after stating the case: It is thoroughly well settled by our own decisions that, for the necessary expenses of a county or town, bonds may be issued without a .vote of the people authorizing the same, and the purposes for.which the bonds in question were issued fall within the class of necessary expenses. Fawcett v. Mount Airy, 134 N. C., 125; Wadsworth v. Concord, 133 N. C., 587; Robinson v. Goldsboro, 135 N. C., 382; Commissioners v. Webb, 148 N. C., 122; Bradshaw v. High Point, 151 N. C., 517; Ellison v. Williamston, 152 N. C., 147. But while this power which resides in the municipal body is not restricted by the Constitution, it was provided by that instrument, with reference thereto, as follows: “It shall be the duty of the Legislature to provide for the organization of cities and incorporated villages, and to restrict their power of taxation, assessment, borrowing money, contracting debts, and loaning their credit, so as to prevent abuses in assessments and in contracting debts by such municipal corporations.” Const., Art. YIII, sec. 4. It has, therefore, been held by this Court that the Legislature may require a favorable popular vote, as preliminary to the valid issue of municipal bonds, even for necessary expenses, and may otherwise restrict or limit the power of cities and incorporated villages (or towns) to tax or contract debts, either directly or indirectly; and when the Legislature has exercised the power thus conferred upon it, the local authorities must heed its mandate and proceed accord*406ingly. Evans v. Commissioners, 89 N. C., 154; Wadsworth v. Concord, supra; Robinson v. Goldsboro, supra; Perry v. Commissioners, 148 N. C., 521; Burgin v. Smith, 151 N. C., 566; Jones v. New Bern, 152 N. C., 64; Ellison v. Williamston, supra. For this reason we held in Wharton v. Greensboro, 146 N. C., 356, that the act of 1889, ch. 486 (Revisal, sec. 2977), was a constitutional enactment, and that under it, where other provision had not been made by subsequent legislation, no city or town could contract a debt, pledge its faith, or loan its credit, for the maintenance of internal improvements, or for any special purpose whatsoever, to an extent exceeding in the aggregate 10 per cent of the assessed value of the real and personal property situated therein; and that any levy of taxes above that limit would be null and void.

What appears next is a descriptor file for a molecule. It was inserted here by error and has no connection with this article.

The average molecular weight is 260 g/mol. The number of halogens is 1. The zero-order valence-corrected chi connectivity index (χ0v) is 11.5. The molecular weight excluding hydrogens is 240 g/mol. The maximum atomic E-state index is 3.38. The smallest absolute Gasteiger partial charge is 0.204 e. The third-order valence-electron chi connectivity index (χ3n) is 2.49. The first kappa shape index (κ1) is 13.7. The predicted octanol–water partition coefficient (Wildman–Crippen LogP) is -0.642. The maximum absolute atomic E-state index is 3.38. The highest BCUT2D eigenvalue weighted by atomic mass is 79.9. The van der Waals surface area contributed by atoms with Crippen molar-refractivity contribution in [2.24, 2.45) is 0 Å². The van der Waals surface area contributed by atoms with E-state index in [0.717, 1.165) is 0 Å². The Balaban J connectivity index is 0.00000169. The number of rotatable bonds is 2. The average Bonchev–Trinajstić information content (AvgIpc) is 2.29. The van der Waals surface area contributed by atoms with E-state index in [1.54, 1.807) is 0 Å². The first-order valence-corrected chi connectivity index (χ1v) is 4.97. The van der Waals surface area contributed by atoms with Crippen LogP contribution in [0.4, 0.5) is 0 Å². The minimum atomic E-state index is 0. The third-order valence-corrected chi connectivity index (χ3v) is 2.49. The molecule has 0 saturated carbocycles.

While in respect to cities and towns it is said that the power of the Legislature to control them, in the exercise of their municipal powers, is somewhat more restricted than in the case • of counties, yet both are but instrumentalities of the State, for the administration of local government, and their authority as such may be enlarged, abridged, or withdrawn entirely at the will or pleasure of the Legislature. Lily v. Taylor, 88 N. C., 490; Jones v. Commissioners, 137 N. C., 592; Wharton v. Commissioners, 146 N. C., 356; Burgin v. Smith, 151 N. C., 562.
Whether these provisions of law to be found in the Constitution and statutes, and as construed by this Court, are in accordance with a sound and wise public policy, and whether some additional curb should not be placed upon the power vested in municipalities to tax so as to prevent the present tendency towards extravagance and the other evils in the administration of their affairs, is a matter which is assigned, under our form of government, to the good sense and wisdom of the Legislature. We must apply the law as we find it to be, not as we think it should be.
Having stated these general principles, it must be admitted, in consideration thereof, that the plaintiff in this case, the town of Murphy, had the power to issue the bonds for the purpose of making the improvements described in the resolution *407of its board of commissioners, without any vote of the people therein, unless restrained by some act of the Legislature from so doing.